Preservation of Biogenerated Mixed Facies: A Case Study from the Neoproterozoic Villa Mónica Formation, Sierra La Juanita, Tandilia, Argentina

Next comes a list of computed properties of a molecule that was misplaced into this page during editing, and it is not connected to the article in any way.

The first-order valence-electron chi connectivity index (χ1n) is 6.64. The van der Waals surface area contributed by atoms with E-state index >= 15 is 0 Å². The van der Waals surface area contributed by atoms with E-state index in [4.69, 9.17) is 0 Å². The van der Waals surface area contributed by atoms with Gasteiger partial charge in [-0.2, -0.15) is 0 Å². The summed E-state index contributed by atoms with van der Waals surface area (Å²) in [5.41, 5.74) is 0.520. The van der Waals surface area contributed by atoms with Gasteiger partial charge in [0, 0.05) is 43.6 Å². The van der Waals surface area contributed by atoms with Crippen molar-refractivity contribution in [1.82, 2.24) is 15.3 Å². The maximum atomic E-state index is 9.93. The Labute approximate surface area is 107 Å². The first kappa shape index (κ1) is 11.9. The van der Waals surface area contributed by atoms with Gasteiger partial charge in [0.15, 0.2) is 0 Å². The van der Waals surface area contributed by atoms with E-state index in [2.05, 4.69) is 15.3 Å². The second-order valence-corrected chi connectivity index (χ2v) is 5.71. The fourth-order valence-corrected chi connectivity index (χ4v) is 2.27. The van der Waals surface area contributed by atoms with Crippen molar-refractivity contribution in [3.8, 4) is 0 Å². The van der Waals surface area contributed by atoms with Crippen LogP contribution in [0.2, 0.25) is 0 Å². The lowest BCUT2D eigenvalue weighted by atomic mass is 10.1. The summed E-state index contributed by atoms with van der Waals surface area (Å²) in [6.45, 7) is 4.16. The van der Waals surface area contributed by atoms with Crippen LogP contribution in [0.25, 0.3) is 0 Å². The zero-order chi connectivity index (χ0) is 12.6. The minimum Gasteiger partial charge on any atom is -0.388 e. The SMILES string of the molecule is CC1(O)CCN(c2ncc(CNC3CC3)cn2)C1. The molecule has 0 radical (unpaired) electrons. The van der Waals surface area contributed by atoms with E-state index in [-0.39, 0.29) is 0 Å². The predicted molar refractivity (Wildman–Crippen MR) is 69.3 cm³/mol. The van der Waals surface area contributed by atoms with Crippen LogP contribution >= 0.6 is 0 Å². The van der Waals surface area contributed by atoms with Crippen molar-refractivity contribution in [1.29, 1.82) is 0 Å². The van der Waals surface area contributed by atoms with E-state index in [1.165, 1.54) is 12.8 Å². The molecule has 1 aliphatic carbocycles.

The aim of this contribution was to show through field work and mineralogical microtextural studies a complex history of weathering and diagenesis in the Villa Mónica Formation, the most ancient Neoproterozoic unit of the Tandilia System and to present a proposal of a paragenetic sequence. This unit also shows microbially induced structures described here for the first time. At the Estancia La Siempre Verde, La Placeres and Don Camilo quarries, Sierra La Juanita, near Barker locality, the Villa Mónica Formation is composed of carbonate facies, classically defined for more than 40 years as siliciclastic facies and of reinterpreted mixed facies: carbonate/siliciclastic and heterolithic respectively, both bearing biosignatures. The carbonates are represented by well-preserved columnar head stromatolite boundstones and by laminar microbial mat deposits. Both of them were the host rocks - identified here for the first time - of individual or random aggregates of pyramidal quartz megacrystals and they were later dolomitized, silicified, illitized and hematized. The siliciclastics are composed of quartz grains trapped within both the stromatolites and the microbial mats, of illitic siltstones and claystones and of quartzitic sandstones. Illuviation processes transported cutans to lower horizons. Syndiagenesis involved dolomitization and silicification while burial diagenesis produced pressure-solution effects by overburden and neoformation of minerals: diagenetic illite with rutile needles, among others. Compressive movements from the SW, responsible for basin inversion: telodiagenesis (uplift, fracturing, folding and introduction of meteoric fluids), affected the Villa Mónica Formation with neoformation/transformation of minerals: kaolinite, halloysite and smectite, development of slickensides (stress cutans) and ferriargillans, hydration, dedolomitization and calcification.